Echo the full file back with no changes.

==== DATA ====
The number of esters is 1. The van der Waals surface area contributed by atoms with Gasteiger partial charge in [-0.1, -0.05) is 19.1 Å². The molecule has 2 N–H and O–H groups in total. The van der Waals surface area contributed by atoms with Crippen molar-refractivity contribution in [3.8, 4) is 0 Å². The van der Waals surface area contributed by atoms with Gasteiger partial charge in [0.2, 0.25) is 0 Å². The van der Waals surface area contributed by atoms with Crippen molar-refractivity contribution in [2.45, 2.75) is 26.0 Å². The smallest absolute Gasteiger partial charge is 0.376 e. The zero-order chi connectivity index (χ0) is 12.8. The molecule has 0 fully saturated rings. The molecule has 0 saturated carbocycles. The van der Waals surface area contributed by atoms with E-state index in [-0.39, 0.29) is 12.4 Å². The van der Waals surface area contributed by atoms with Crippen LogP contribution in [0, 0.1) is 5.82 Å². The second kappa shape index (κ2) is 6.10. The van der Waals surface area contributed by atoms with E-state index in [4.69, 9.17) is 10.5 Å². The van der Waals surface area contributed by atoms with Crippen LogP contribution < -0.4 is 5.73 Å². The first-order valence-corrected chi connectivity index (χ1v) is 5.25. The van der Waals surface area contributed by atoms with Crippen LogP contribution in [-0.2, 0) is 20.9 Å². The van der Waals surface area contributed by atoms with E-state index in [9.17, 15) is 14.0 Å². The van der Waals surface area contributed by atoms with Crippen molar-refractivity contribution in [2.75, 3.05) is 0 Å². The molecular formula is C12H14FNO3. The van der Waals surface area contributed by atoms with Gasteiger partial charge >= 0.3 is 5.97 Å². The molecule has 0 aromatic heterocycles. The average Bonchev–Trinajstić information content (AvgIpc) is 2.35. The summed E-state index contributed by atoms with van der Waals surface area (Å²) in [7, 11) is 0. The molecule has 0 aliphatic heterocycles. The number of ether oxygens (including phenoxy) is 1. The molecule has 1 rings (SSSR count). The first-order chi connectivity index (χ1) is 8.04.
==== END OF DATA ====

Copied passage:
The number of esters is 1. The van der Waals surface area contributed by atoms with Gasteiger partial charge in [-0.1, -0.05) is 19.1 Å². The molecule has 2 N–H and O–H groups in total. The van der Waals surface area contributed by atoms with Crippen molar-refractivity contribution in [3.8, 4) is 0 Å². The van der Waals surface area contributed by atoms with Gasteiger partial charge in [0.2, 0.25) is 0 Å². The van der Waals surface area contributed by atoms with Crippen molar-refractivity contribution in [2.45, 2.75) is 26.0 Å². The smallest absolute Gasteiger partial charge is 0.376 e. The zero-order chi connectivity index (χ0) is 12.8. The molecule has 0 fully saturated rings. The molecule has 0 saturated carbocycles. The van der Waals surface area contributed by atoms with E-state index in [-0.39, 0.29) is 12.4 Å². The van der Waals surface area contributed by atoms with Crippen LogP contribution in [0, 0.1) is 5.82 Å². The second kappa shape index (κ2) is 6.10. The van der Waals surface area contributed by atoms with E-state index in [4.69, 9.17) is 10.5 Å². The van der Waals surface area contributed by atoms with Crippen LogP contribution < -0.4 is 5.73 Å². The first-order valence-corrected chi connectivity index (χ1v) is 5.25. The van der Waals surface area contributed by atoms with Crippen LogP contribution in [-0.2, 0) is 20.9 Å². The van der Waals surface area contributed by atoms with E-state index in [9.17, 15) is 14.0 Å². The van der Waals surface area contributed by atoms with Crippen molar-refractivity contribution in [2.75, 3.05) is 0 Å². The molecular formula is C12H14FNO3. The van der Waals surface area contributed by atoms with Gasteiger partial charge >= 0.3 is 5.97 Å². The molecule has 0 aromatic heterocycles. The average Bonchev–Trinajstić information content (AvgIpc) is 2.35. The summed E-state index contributed by atoms with van der Waals surface area (Å²) in [7, 11) is 0. The molecule has 0 aliphatic heterocycles. The number of ether oxygens (including phenoxy) is 1. The molecule has 1 rings (SSSR count). The first-order chi connectivity index (χ1) is 8.04.